Christina Grimmie’s murder is shaking the bond between fans and YouTube stars

Friends mourn the loss of Christina Grimmie during a vigil last week in New Jersey.
(Brian Killian / Getty Images)

Access is one of the fundamental reasons so many young people today idolize YouTube stars over traditional Hollywood celebrities.

You can track the daily lives of digital luminaries like Tyler Oakley, Justine Ezarik and Connor Franta simply by checking out their latest videos, tweets or snaps. They’ll reply to your comments or answer your questions in a video. You can get an autograph or a hug just by showing up at the meet-and-greets, book signings or live shows they promote on social media.

That closeness has fueled the rise of online video fame -- but it’s also a source of great vulnerability in light of the recent killing of Christina Grimmie, 22, a finalist on NBC’s “The Voice” who first gain notoriety as a teenage YouTuber.

Grimmie was shot and killed while signing autographs after a performance in Orlando, Fla., on June 10. The gunman, 27-year-old Kevin James Loibl, fatally shot himself after being tackled by Grimmie’s brother. A motive for the shooting is still unknown.


Grimmie’s death has rippled across the so-called video creator community, which has responded by posting teary videos over the young star’s untimely death while doing something so ingrained in the nascent industry: meeting fans.

“They were celebrating life in a place where we should feel safe,” Oakley said in a clip he posted Tuesday about Grimmie and the mass shooting at a gay nightclub in Orlando that same weekend (the latter has also been traumatic for the YouTube community given that so many of its biggest stars are gay and talk frequently about overcoming discrimination).

That sense of loss and unease is already taking a toll on the annual online video industry gathering known as VidCon, which starts June 23. Grimmie had performed at VidCon several times.

Thirty-thousand fans, creators and industry officials are expected to attend the sold-out event in Anaheim, about 10,000 more than last year. That’s raised the stakes for organizers who scrambled after the twin tragedies in Orlando to beef up security.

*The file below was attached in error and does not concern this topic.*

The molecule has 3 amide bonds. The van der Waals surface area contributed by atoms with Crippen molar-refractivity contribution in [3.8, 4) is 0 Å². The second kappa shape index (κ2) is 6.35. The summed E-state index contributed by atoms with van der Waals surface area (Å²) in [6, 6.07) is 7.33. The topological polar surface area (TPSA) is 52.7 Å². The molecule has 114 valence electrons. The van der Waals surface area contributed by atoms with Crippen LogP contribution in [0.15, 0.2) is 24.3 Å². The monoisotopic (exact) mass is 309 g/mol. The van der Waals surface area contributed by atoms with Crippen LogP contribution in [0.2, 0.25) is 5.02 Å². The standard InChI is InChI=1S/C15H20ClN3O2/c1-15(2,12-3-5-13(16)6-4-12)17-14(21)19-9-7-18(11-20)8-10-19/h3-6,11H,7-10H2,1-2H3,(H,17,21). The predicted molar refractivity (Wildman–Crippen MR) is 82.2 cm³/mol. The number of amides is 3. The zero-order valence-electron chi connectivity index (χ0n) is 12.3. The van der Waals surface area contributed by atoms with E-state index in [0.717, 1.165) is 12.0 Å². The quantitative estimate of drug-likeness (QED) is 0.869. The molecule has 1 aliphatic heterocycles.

Among the changes: more police officers, nearly double the security guards, metal detectors and random bag checks.

Moreover, the event that is best known for getting hordes of screaming fans closer than ever to their favorite stars, will limit access to creators.


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“Previously, after panels many fans have come up to give creators gifts or letters or to ask questions and talk,” organizers wrote in a Tumblr post outlining the new security measures. “This will no longer be a thing. Creators won’t be able to linger after panels and the audience will not be allowed to approach the panelists. This sucks; obviously, we don’t want to build a wall between creators and their communities, but it is unfortunately necessary.”

They continued:

“As in all years we want VidCon to be fun, but you can’t have fun without being safe.”

As much as VidCon has stepped up security, creators and their management have decided there’s still room for more.

Petar Mandich, a talent manager for video personalities such as Ezarik, Joey Graceffa and Evelina, has hired private guards to mind his stable of stars.

“It’s just an extra layer,” Mandich said. “We’ve had fans cross the line a bit. Obviously we don’t want to alienate the fans and make them feel like there’s a barrier. At the same time, we’re doing this for everyone’s safety.”